Jerry & Marge Go Large
Director: David Frankel
Cast: Bryan Cranston, Annette Bening, Rainn Wilson, Larry Wilmore, Michael McKean, Ann Harada, Jake McDorman, Anna Camp
Jerry is a bored pensioner who is good with numbers but bad with people. When he discovers a loophole in the WinFall lottery, Jerry and his wife Marge hope to exploit it to revive their dying community. This is a funny, affable, and warmly acted comedy drama, but do not expect any surprising twists or high dramatic stakes in this feelgood affair. The fact-based script by Brad Copeland is based on a 2018 HuffPost article by Jason Fagone.
Død snø (Dead Snow)
Director: Tommy Wirkola
Cast: Vegar Hoel, Stig Frode Henriksen, Charlotte Frogner, Lasse Valdal, Evy Kasseth Røsten, Jeppe Laursen, Jenny Skavlan, Ane Dahl Torp, Bjørn Sundquist, Ørjan Gamst
A group of Norwegian medical students travel to a remote cabin, where they encounter a squad of zombie Nazis. Tommy Wirkola’s short and snappy horror comedy offers a totally bonkers premise and some familiar play with genre tropes. Unfortunately, all of this doesn’t translate to a particularly memorable movie. Apart from a few amusingly gory scenes, there is very little to laugh about.
Director: Martin McDonagh
Cast: Colin Farrell, Sam Rockwell, Woody Harrelson, Christopher Walken, Harry Dean Stanton, Tom Waits, Brendan Sexton III, Abbie Cornish, Olga Kurylenko, Željko Ivanek, Linda Bright Clay
Struggling screenwriter has a snappy title, Seven Psychopaths, but no story. However, he is about to get inspired by some real-life psychopaths. Martin McDonagh follows up In Bruges with another awful dark crime comedy. Like Charlie Kaufman’s Adaptation, this is a smug and self-referential story about the mechanics of storytelling, which attempts to excuse its clichéd plotting and weak female characters by pointing them out. McDonagh’s message is that everybody thinks they have a movie in them, but nobody seems to have an original story to tell, which perfectly sums up his own work. These are some of the dullest 110 minutes I can remember.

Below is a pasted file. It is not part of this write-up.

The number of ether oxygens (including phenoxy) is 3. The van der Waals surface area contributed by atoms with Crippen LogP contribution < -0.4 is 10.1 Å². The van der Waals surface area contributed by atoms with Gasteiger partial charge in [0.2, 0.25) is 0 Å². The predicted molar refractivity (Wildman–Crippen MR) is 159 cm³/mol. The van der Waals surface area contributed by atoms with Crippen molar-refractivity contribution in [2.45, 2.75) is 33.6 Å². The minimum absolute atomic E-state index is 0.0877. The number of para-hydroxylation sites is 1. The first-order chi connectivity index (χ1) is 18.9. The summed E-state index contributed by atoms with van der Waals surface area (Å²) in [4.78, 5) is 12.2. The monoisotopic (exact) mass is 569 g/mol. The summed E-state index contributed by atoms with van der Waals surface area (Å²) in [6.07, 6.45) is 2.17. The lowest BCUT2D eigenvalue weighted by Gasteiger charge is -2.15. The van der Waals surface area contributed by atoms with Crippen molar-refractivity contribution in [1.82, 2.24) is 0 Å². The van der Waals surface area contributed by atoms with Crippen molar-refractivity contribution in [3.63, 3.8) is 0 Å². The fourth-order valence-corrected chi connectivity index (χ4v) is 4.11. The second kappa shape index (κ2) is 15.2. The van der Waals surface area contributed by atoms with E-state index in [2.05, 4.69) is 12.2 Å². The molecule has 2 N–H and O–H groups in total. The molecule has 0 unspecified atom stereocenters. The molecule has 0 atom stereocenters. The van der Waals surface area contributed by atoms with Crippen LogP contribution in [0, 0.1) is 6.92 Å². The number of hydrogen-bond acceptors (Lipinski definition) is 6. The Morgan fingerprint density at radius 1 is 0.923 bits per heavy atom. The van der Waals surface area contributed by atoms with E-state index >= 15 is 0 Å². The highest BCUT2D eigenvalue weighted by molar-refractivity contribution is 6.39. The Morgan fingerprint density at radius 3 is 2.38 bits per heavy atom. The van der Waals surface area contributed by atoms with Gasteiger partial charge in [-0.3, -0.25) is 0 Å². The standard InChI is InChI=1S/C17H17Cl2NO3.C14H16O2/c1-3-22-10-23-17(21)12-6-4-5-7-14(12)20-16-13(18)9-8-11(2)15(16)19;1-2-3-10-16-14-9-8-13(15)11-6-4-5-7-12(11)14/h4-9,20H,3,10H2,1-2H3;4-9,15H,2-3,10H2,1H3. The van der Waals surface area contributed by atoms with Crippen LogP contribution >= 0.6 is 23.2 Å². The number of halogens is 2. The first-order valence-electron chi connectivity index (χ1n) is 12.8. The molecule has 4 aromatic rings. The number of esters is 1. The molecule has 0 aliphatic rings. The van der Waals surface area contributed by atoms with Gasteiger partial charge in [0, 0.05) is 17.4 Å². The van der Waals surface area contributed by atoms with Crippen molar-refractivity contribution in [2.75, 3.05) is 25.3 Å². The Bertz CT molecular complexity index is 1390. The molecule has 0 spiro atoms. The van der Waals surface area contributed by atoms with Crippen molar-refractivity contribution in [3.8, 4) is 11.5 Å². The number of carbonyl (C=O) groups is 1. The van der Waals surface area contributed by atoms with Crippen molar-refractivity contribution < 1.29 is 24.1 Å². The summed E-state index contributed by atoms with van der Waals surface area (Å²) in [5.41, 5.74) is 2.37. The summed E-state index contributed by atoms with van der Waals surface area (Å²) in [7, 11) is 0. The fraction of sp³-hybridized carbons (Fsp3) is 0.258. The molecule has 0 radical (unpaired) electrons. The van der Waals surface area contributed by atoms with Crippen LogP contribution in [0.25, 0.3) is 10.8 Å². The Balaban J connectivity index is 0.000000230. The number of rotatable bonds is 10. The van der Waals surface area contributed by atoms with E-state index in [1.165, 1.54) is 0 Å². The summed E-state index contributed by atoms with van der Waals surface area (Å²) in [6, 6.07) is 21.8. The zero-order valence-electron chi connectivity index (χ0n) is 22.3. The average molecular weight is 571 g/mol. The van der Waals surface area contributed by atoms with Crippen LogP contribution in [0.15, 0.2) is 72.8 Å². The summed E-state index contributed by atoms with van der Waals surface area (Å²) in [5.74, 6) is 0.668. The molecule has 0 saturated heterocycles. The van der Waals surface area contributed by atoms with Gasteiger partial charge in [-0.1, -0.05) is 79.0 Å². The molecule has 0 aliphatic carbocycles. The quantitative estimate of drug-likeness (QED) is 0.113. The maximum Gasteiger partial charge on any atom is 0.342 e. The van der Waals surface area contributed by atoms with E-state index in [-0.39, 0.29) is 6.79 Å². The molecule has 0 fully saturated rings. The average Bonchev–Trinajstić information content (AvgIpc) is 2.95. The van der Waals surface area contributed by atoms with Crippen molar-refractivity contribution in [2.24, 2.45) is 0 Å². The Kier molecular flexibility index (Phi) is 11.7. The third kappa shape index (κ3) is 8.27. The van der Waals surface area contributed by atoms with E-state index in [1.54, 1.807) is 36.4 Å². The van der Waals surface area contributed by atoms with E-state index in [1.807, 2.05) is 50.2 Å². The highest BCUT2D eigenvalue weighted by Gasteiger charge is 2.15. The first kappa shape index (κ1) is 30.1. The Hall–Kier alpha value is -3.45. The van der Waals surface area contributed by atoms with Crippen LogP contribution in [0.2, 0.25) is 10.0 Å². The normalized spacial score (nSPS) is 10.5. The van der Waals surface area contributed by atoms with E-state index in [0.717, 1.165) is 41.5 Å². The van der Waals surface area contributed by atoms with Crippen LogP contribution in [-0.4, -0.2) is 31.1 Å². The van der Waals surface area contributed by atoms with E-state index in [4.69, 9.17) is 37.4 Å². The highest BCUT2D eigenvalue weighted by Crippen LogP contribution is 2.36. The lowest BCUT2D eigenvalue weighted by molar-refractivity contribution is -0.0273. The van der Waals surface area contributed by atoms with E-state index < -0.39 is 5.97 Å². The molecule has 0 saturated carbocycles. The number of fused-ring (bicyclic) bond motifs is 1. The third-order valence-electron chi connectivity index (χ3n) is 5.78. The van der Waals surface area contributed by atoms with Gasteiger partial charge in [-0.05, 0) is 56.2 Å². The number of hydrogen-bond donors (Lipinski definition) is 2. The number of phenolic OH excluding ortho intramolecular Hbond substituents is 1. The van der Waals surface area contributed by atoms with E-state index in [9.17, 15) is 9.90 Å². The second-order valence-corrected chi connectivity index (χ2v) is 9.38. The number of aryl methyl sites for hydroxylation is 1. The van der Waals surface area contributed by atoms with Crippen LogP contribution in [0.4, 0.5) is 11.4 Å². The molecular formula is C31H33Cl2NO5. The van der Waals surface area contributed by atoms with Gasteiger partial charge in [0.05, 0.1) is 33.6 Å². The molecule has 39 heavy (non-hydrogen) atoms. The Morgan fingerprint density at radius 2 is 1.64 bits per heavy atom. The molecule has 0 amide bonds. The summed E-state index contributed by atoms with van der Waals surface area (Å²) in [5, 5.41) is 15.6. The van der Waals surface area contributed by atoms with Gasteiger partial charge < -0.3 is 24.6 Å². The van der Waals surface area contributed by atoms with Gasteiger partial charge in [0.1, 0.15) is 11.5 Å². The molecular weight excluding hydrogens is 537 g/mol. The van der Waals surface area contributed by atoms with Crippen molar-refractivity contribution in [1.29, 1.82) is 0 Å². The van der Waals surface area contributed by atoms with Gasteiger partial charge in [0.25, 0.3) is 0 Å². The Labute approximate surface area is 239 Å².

Director: Randall Wallace
Cast: Diane Lane, John Malkovich, Dylan Walsh, James Cromwell, Kevin Connolly, Scott Glenn, Otto Thorwarth, Margo Martindale, Amanda Michalka, Drew Roy, Nestor Serrano
When her mother dies and her father succumbs to senility, housewife Penny Chenery takes charge of the family’s horse racing and breeding operations. She gambles everything on a promising foal who grows up to be Secretariat, one of the greatest racehorses of all time. This biographical drama is based on William Nack’s 1975 book Secretariat: The Making of a Champion. The screenplay by Mike Rich and Sheldon Turner takes some liberties with the true events to create a formulaic and manipulative but entertaining portrait of a strong-willed woman and a strong-legged stallion. There are some strong performances, but also a number of cardboard characters and cringy clichés.
The Banshees of Inisherin
Director: Martin McDonagh
Cast: Colin Farrell, Brendan Gleeson, Kerry Condon, Barry Keoghan, Gary Lydon, Pat Shortt, Sheila Flitton, Bríd Ní Neachtain, Jon Kenny
While the Irish Civil War rages on the mainland, up to now things have been calmer on the island of Inisherin. Colm and Pádraic have been best friends for years, but one day Colm faces an existential crisis and decides to cut all ties to Pádraic. Martin McDonagh reunites with Colin Farrell and Brendan Gleeson, the stars of his overrated debut In Bruges. His fourth feature is a lovely character study, which is intermittently funny, tragic, and moving. McDonagh stretches the thin premise to the limit, but his film is beautifully shot and terrifically acted (Farrell and Keoghan are the standouts).